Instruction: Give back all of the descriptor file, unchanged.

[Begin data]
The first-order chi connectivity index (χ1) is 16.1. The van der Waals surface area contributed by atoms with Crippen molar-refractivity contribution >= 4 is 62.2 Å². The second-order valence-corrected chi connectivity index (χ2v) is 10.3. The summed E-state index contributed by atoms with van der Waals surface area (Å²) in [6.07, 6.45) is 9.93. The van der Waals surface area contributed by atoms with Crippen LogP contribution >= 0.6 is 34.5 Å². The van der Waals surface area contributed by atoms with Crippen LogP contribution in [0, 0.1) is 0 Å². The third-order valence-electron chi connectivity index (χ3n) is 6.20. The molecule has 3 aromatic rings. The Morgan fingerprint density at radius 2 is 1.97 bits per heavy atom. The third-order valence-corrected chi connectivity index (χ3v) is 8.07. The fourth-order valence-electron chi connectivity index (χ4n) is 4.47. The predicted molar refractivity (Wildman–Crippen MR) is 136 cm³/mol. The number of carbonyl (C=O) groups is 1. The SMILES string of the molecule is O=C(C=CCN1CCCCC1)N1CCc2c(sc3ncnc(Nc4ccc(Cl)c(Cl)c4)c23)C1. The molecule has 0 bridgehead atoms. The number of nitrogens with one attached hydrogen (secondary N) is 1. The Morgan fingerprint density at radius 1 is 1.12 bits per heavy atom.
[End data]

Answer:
The first-order chi connectivity index (χ1) is 16.1. The van der Waals surface area contributed by atoms with Crippen molar-refractivity contribution >= 4 is 62.2 Å². The second-order valence-corrected chi connectivity index (χ2v) is 10.3. The summed E-state index contributed by atoms with van der Waals surface area (Å²) in [6.07, 6.45) is 9.93. The van der Waals surface area contributed by atoms with Crippen LogP contribution >= 0.6 is 34.5 Å². The van der Waals surface area contributed by atoms with Crippen LogP contribution in [0, 0.1) is 0 Å². The third-order valence-electron chi connectivity index (χ3n) is 6.20. The molecule has 3 aromatic rings. The Morgan fingerprint density at radius 2 is 1.97 bits per heavy atom. The third-order valence-corrected chi connectivity index (χ3v) is 8.07. The fourth-order valence-electron chi connectivity index (χ4n) is 4.47. The predicted molar refractivity (Wildman–Crippen MR) is 136 cm³/mol. The number of carbonyl (C=O) groups is 1. The SMILES string of the molecule is O=C(C=CCN1CCCCC1)N1CCc2c(sc3ncnc(Nc4ccc(Cl)c(Cl)c4)c23)C1. The molecule has 0 bridgehead atoms. The number of nitrogens with one attached hydrogen (secondary N) is 1. The Morgan fingerprint density at radius 1 is 1.12 bits per heavy atom.